Color-Defective Vision and Computer Graphics Displays

Gary W. Meyer, Donald P. Greenberg

Research output: Contribution to journalArticlepeer-review

93 Scopus citations


The fundamental spectral sensitivity functions of the human visual system define a color space that can help in designing better color user interfaces. In particular, this color space makes it possible to accommodate individuals with color-deficient vision. To screen potential users of computer graphics systems, traditional color vision tests, such as the Farnsworth-Munsell 100-hue test, can be implemented using a digitally controlled color television monitor, and these tests can be extended in ways that improve the specificity of their diagnoses. To assist in the design of computer graphics displays, a picture of the world as seen by color-deficient observers can be synthesized, and guidelines can be given for the selection of colors to be presented to color-deficient observers. 1988 IEEE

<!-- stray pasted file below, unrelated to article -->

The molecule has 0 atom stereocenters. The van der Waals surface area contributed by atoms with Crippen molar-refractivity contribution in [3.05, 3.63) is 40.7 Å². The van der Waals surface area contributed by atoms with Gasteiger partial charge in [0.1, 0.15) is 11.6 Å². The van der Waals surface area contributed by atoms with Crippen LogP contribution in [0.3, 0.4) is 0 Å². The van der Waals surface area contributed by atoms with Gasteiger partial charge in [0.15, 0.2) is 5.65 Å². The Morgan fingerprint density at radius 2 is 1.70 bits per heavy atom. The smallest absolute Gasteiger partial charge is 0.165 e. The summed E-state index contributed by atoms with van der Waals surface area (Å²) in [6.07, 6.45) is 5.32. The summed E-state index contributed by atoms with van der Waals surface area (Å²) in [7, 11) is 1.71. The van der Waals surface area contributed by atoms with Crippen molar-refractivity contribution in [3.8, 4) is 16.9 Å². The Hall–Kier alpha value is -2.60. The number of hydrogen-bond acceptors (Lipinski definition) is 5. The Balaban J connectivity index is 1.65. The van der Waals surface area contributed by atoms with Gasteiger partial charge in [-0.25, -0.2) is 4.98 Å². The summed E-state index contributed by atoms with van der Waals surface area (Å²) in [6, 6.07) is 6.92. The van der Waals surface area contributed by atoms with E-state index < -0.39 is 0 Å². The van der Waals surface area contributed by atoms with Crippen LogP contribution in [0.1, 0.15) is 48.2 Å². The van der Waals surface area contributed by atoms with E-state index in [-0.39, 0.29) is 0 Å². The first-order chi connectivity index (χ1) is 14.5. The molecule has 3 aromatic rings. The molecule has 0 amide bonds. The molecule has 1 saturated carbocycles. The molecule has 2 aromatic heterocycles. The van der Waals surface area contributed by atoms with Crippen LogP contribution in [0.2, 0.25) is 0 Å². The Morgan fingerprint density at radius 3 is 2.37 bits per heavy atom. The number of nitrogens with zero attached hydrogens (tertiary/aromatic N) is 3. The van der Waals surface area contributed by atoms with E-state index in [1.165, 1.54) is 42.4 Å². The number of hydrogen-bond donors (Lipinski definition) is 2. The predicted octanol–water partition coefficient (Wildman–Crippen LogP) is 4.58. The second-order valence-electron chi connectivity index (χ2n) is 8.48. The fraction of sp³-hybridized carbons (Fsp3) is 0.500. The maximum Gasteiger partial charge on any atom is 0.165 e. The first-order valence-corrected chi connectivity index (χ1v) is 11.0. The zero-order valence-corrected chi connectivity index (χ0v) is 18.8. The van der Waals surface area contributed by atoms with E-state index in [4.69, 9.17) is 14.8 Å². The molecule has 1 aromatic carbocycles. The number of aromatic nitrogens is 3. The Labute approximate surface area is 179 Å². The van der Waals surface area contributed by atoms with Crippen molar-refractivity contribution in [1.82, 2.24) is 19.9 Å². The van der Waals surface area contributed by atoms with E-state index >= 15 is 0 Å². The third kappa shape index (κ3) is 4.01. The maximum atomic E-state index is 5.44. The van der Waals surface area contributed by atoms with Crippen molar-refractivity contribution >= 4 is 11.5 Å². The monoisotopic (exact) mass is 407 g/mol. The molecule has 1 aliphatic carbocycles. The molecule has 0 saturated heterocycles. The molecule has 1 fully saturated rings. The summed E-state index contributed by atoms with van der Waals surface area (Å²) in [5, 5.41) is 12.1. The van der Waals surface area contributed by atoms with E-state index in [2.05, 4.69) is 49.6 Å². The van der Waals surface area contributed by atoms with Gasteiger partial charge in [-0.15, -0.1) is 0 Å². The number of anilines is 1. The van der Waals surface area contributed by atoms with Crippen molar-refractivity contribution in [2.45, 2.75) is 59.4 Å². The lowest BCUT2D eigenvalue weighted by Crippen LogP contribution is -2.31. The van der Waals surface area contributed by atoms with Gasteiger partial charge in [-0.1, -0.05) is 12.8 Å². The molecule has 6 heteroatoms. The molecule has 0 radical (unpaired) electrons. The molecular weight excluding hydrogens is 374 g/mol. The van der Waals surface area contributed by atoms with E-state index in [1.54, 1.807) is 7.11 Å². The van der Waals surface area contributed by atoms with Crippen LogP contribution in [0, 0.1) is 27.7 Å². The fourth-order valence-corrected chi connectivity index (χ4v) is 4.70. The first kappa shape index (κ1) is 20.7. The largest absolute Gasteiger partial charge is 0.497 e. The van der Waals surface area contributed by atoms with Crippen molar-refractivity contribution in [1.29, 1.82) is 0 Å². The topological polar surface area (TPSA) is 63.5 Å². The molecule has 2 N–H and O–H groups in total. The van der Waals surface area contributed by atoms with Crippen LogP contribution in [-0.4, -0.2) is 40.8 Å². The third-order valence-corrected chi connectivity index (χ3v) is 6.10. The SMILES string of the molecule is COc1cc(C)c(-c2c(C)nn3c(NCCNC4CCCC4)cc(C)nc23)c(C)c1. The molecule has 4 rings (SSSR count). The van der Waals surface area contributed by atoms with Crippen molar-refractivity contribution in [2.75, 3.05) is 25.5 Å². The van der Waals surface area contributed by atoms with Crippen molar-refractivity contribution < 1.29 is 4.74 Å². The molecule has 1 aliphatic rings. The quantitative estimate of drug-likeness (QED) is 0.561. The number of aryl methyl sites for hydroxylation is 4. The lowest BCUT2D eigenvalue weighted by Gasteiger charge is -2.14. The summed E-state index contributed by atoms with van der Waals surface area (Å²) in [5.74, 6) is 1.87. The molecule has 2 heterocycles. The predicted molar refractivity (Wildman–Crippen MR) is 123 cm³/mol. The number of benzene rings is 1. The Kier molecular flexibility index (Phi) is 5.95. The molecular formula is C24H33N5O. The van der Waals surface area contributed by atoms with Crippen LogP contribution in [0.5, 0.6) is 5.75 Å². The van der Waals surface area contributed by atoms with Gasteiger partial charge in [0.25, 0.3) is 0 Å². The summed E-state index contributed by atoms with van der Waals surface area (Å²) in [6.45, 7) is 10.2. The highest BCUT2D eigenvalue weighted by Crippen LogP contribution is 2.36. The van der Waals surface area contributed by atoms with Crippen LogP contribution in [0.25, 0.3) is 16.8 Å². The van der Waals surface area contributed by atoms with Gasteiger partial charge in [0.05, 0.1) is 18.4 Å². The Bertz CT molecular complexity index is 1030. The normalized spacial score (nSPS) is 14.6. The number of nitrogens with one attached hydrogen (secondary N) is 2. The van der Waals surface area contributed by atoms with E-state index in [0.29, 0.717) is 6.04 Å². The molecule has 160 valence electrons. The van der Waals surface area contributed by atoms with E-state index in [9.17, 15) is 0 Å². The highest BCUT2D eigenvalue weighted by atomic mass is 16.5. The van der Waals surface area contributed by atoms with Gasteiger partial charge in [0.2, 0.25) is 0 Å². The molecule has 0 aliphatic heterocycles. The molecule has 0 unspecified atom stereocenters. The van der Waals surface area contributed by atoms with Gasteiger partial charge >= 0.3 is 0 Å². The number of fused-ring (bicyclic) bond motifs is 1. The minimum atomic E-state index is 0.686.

Original languageEnglish (US)
Pages (from-to)28-40
Number of pages13
JournalIEEE Computer Graphics and Applications
Issue number5
StatePublished - Sep 1988


Dive into the research topics of 'Color-Defective Vision and Computer Graphics Displays'. Together they form a unique fingerprint.

Cite this